On Saturday 24 July, 28 of the students abducted at Bethel Baptist High School in Kaduna state were released, while four more students escaped from their abductors the following day. They were among around 140 students kidnapped at gunpoint from the school hostel on 5 July. Nigerian authorities attributed the kidnappings to “armed bandits” seeking ransom payments, but it has also been claimed that the perpetrators were Fulani militants.
“Twenty-eight students were freed this morning,” Rev Joseph Hayab, a senior official at the school, told Reuters by phone on Saturday 24 July. “Quite a number of the students before now escaped… but 81 are still in captivity.”
On Sunday, Rev Joseph told AFP news agency, “The bandits released them yesterday and we were able to send out church buses to go to where the captors dropped them to pick them up.” He added, “As a leader, I will be lying if I say there was no money involved but I will not be able to tell you how much was given.”
On Monday, the chairman of the Kaduna chapter of the Christian Association of Nigeria, John Hayab, told the News Agency of Nigeria, “Yes, another four students escaped from their abductors on Sunday, July 25, and have been reunited with their parents.”
The kidnappers reportedly demanded a ransom of N60m (approximately €123,500), but the president of the Nigerian Baptist Convention, Israel Akanji, told journalists on 9 July that no ransom would be paid. “As a church, we do not believe that people who are free should be taken and then we should go and pay for them,” he said. “I tell you the truth, the federal government and the Kaduna state may be saying that they are doing their best, but my assessment is that their best is not enough. Whatever their best is, it could be their best but their best is not enough.”
Video footage of the released students being reunited with their families show them to be in a weakened state, with many in tears. School proprietor Rev Ishaya Jangado, who is also president of the Kaduna Baptist Conference, told parents that the bandits had agreed to release the remaining students in batches.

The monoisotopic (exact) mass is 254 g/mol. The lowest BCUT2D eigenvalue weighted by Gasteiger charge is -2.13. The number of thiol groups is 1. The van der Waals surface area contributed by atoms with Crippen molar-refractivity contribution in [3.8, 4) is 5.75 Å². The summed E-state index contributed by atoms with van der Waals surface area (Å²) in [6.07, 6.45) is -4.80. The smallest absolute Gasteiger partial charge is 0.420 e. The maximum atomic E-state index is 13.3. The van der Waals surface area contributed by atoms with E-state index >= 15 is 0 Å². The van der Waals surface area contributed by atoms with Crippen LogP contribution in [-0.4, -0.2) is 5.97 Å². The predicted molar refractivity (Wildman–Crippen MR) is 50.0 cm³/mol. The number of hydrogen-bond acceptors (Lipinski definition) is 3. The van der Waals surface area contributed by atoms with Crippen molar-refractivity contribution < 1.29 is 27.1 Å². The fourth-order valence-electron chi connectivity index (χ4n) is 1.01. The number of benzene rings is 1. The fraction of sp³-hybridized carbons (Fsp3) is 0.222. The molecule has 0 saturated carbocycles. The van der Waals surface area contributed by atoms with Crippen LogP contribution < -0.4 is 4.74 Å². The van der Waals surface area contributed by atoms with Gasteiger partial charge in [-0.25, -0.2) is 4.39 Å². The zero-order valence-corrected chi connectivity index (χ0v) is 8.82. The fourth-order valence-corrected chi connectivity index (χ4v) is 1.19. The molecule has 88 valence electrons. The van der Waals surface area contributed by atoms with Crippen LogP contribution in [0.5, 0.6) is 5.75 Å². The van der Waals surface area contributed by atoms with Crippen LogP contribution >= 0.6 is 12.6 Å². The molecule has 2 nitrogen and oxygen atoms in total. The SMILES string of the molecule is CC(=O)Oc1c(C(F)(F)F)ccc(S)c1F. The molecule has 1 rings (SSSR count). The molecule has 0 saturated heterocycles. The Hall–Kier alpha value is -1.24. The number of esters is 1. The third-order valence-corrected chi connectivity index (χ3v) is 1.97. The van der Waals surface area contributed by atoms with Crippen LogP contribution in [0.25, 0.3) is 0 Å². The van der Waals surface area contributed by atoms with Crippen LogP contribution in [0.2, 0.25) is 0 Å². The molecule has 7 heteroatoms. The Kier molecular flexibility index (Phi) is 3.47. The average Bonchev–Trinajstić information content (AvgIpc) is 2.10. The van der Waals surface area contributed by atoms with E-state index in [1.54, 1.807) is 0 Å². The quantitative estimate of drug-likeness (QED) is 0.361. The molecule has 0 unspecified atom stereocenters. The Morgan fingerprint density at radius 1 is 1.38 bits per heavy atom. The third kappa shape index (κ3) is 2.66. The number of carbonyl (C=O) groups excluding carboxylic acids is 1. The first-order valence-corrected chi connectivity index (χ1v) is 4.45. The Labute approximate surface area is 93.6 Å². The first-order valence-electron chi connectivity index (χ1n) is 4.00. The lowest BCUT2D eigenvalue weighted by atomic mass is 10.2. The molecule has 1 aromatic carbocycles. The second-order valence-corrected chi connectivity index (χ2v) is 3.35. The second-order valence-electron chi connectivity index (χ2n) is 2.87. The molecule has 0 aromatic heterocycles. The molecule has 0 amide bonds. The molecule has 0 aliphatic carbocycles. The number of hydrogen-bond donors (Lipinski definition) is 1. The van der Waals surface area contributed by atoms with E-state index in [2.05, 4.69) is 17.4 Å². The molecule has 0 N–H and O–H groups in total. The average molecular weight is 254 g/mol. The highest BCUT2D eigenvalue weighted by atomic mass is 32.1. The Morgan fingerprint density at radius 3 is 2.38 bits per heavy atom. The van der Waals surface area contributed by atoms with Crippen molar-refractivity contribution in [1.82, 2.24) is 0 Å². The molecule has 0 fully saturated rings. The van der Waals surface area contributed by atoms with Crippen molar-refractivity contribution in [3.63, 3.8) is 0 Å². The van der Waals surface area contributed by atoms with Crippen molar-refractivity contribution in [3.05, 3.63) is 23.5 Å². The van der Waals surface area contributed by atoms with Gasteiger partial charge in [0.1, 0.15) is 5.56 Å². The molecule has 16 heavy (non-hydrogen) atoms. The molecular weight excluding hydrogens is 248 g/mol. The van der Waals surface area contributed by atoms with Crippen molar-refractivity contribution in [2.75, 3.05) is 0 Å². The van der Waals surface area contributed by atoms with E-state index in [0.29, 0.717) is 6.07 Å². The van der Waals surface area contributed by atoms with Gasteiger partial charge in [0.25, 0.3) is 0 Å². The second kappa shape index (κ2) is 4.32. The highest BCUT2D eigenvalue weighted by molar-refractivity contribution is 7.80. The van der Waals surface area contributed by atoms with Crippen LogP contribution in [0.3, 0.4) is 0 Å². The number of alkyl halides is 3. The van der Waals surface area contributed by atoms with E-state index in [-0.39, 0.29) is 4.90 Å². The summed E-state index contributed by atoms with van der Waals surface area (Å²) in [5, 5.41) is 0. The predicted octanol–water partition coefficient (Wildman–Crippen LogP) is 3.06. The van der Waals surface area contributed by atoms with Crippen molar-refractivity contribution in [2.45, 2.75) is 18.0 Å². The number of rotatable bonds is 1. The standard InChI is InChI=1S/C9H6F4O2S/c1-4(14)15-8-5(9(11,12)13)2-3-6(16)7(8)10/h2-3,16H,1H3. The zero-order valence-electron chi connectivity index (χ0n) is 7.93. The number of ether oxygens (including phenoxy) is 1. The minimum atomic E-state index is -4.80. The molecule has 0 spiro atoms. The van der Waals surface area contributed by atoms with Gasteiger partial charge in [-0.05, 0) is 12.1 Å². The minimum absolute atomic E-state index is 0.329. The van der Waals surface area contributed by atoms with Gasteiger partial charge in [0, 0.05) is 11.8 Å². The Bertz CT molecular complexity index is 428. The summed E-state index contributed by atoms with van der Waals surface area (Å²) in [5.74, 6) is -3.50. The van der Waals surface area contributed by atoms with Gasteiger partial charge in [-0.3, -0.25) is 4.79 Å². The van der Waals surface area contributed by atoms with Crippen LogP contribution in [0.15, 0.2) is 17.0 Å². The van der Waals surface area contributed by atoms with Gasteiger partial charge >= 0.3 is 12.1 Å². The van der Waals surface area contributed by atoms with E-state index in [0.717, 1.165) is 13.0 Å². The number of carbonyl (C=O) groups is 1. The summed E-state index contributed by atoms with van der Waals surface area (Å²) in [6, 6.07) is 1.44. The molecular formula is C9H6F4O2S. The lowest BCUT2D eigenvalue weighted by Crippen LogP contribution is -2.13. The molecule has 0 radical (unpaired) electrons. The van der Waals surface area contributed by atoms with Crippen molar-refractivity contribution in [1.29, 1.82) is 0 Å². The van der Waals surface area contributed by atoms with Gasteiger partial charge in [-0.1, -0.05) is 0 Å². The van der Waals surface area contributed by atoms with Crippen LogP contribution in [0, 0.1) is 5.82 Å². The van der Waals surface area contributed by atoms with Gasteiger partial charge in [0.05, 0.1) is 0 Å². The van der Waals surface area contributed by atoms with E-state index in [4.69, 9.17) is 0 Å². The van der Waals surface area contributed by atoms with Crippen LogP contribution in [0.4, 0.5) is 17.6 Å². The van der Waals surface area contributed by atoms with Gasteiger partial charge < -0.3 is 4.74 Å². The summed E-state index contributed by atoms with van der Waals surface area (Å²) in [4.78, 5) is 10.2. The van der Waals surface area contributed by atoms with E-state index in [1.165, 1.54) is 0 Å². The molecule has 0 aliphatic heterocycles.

Two days after the raid 28 students were released, and on 12 July the kidnappers released a boy named Abraham Aniya who was reportedly sick – security forces found him in the forest and brought him to a police clinic. Rev Joseph Hayab reported that five students escaped on 21 July when they were sent to collect firewood for cooking. “Two were found by the police and the other three made it to the school on their own,” he said.
Wave of abductions
Over 1,000 students have been kidnapped across northern Nigeria since December, with many still missing, some as young as three. The attack on Bethel school was the fourth mass school kidnapping in Kaduna state since December; Reuters reports that it was the tenth mass school kidnapping in northwest Nigeria since December.
Such kidnappings are often attempts by militant Islamist groups to fund their activities through ransom payments. Kaduna state governor Nasir el Rufai, who has stated that he will not negotiate with kidnappers, said at the start of July that he had temporarily withdrawn his own children from their school due to safety concerns.
Following the raid on Bethel school the Kaduna State Schools Quality Assurance Authority ordered the closure of 13 schools it deemed “vulnerable”, most of them Christian schools, but on Monday 26 July Kaduna state officials announced the suspension of all schooling due to insecurity.
“We have asked students to stay away for three weeks, after which in the third week we will review the situation and get across to the public and the students,” Mohammed Makarfi, Kaduna state’s commissioner of education, told Reuters by by phone.
(AFP, PunchNG, Reuters, The Cable)